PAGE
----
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Pentagon Takes Preliminary Step Toward Banning DADT

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About a month ago, when Defense Secretary Robert Gates and Joint Chiefs Chairman Mike Mullen told the Senate Armed Services Committee that it's time for DADT to go, Gates hinted at an interim step, preceding a full repeal. Gates told senators that the Pentagon can enforce the status quo "in a fairer manner" until the repeal is complete, suggesting that the Pentagon will likely be disinclined to discharge servicemen and women who are "outed" by third parties or jilted partners.

In other words, if a serviceman or woman really doesn't "tell," then there's no reason for him or her to be stripped of their uniform.

Today, the Pentagon chief will make the interim step official.

Defense Secretary Robert M. Gates will announce measures on Thursday to make it more difficult for the military to expel openly gay service members, an interim plan while the Pentagon examines repeal of the "don't ask, don't tell" policy, officials said.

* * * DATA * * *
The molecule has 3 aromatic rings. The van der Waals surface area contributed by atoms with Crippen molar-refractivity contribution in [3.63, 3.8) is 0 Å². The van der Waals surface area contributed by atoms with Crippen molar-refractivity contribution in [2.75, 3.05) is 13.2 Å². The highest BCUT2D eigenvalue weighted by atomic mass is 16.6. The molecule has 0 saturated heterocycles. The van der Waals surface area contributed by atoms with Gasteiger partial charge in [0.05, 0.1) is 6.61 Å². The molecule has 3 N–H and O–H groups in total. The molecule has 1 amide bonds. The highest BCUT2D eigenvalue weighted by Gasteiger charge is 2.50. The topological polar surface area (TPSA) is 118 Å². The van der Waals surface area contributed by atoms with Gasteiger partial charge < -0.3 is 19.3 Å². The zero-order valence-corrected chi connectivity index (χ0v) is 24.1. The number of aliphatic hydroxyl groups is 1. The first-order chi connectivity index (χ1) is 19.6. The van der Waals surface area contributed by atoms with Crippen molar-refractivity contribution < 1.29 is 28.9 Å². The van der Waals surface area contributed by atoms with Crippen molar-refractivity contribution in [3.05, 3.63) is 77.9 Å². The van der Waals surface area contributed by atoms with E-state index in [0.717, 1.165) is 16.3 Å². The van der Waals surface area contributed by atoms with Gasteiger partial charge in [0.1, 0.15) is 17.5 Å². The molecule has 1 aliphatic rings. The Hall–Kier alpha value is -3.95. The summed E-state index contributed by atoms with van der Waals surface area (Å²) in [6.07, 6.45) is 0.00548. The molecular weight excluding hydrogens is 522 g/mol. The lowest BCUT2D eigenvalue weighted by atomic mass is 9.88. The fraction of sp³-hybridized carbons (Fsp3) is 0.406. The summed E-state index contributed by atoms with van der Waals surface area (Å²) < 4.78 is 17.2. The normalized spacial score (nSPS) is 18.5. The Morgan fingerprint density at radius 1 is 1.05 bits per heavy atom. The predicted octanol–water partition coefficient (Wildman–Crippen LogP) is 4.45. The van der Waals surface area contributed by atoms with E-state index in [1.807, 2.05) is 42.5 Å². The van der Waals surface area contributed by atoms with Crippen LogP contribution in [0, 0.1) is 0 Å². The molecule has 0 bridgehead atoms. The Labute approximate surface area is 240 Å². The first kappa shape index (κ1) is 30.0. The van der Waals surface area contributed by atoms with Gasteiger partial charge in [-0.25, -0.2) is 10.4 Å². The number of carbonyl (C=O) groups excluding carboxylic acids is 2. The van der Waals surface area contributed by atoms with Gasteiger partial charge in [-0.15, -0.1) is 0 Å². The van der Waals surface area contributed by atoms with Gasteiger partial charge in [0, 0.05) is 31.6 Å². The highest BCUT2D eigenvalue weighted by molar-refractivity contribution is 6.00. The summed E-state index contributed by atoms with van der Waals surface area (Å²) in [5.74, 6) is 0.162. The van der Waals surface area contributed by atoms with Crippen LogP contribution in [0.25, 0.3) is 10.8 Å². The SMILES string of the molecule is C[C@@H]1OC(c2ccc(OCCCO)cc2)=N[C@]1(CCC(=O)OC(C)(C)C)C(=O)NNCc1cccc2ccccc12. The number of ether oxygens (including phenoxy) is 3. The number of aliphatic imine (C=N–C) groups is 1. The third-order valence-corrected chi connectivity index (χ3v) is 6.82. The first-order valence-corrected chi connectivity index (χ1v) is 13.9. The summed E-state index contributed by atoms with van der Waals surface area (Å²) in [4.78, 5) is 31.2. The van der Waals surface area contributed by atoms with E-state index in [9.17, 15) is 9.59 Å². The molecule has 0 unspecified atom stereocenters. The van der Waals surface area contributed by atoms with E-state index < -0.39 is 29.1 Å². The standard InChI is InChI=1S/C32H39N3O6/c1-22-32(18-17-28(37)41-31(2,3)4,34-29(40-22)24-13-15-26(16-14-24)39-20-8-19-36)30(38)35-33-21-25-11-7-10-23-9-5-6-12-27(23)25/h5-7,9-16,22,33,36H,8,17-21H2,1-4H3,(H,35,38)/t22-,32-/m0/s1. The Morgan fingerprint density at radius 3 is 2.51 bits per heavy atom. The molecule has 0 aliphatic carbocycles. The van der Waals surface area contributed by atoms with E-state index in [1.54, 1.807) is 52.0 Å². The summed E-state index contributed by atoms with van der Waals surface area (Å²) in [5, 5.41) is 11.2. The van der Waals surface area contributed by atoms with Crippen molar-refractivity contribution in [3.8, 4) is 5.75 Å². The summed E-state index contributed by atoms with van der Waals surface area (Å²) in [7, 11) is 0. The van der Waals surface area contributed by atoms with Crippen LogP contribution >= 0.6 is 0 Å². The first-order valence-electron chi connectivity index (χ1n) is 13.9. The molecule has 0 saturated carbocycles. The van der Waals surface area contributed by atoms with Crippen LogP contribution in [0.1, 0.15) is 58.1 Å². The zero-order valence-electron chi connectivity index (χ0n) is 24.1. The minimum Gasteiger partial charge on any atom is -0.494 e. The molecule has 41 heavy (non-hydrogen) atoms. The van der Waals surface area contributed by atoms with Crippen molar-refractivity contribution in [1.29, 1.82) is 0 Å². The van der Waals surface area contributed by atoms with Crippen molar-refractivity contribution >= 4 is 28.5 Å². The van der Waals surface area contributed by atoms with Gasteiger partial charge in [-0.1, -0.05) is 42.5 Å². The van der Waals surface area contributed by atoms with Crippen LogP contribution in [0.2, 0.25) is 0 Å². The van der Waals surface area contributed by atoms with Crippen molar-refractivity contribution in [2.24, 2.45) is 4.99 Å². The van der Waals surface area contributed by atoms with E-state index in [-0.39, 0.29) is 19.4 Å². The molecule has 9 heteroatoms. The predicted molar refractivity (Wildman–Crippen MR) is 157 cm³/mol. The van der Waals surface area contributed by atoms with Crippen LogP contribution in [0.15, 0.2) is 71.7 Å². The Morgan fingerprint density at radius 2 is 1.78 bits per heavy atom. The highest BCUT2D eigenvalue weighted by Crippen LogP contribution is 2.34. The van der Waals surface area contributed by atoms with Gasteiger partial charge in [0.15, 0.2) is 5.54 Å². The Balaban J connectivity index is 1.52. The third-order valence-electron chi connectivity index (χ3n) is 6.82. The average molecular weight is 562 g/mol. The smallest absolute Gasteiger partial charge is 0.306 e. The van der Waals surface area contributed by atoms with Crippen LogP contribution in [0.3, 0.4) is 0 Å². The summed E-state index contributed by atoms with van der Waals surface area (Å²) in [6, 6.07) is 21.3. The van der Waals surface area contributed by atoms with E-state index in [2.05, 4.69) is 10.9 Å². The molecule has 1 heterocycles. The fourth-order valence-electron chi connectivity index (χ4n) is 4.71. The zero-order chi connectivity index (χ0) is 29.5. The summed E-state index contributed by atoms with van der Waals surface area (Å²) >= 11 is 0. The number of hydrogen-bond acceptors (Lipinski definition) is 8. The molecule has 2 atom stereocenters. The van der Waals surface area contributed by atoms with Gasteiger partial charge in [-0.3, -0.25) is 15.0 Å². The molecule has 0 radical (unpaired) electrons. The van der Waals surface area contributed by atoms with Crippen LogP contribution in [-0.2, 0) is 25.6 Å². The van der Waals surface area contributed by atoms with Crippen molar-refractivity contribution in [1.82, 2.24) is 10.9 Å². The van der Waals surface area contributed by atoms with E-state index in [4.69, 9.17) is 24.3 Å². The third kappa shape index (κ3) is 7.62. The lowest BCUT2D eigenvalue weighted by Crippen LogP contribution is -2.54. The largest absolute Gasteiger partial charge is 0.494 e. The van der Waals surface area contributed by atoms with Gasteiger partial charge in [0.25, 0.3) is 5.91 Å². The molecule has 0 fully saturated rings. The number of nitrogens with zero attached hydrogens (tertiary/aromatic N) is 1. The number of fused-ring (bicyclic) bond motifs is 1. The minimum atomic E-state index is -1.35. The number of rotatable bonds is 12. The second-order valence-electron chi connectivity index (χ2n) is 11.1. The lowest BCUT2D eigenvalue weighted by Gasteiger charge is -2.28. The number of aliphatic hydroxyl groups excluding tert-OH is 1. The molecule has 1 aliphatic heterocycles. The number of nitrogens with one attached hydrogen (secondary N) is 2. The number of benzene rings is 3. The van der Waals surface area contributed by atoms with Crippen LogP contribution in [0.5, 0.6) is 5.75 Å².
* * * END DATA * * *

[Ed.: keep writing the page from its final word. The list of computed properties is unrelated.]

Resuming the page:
Officials said the new steps would include a requirement that only a general or admiral could initiate action in cases where service members were suspected of violating the prohibition against openly gay service in the armed forces.

The guidelines would also raise the standard required for evidence to be presented in such cases, an effort to prevent "malicious outing" by a third party or jilted partner, officials said.

The Defense Department, the Washington Post added, is "moving ahead on the assumption that Congress will overturn the ban on gays serving openly, but whether that will happen remains uncertain."

Marc Ambinder added, "Internally, the move sends a message to the general officer corps, within which there are notable doubters of the move to repeal it: don't bother trying to stop this thing once it starts."

To be sure, Gates' announcement is not an adequate substitute for scrapping DADT altogether. But it's not intended to be the final step; it's supposed to be the first step. And between the new enforcement guidelines and the (eventual) repeal, a policy like this one will, as Ambinder noted, "help change the culture, which is one reason why Gates is proceeding."

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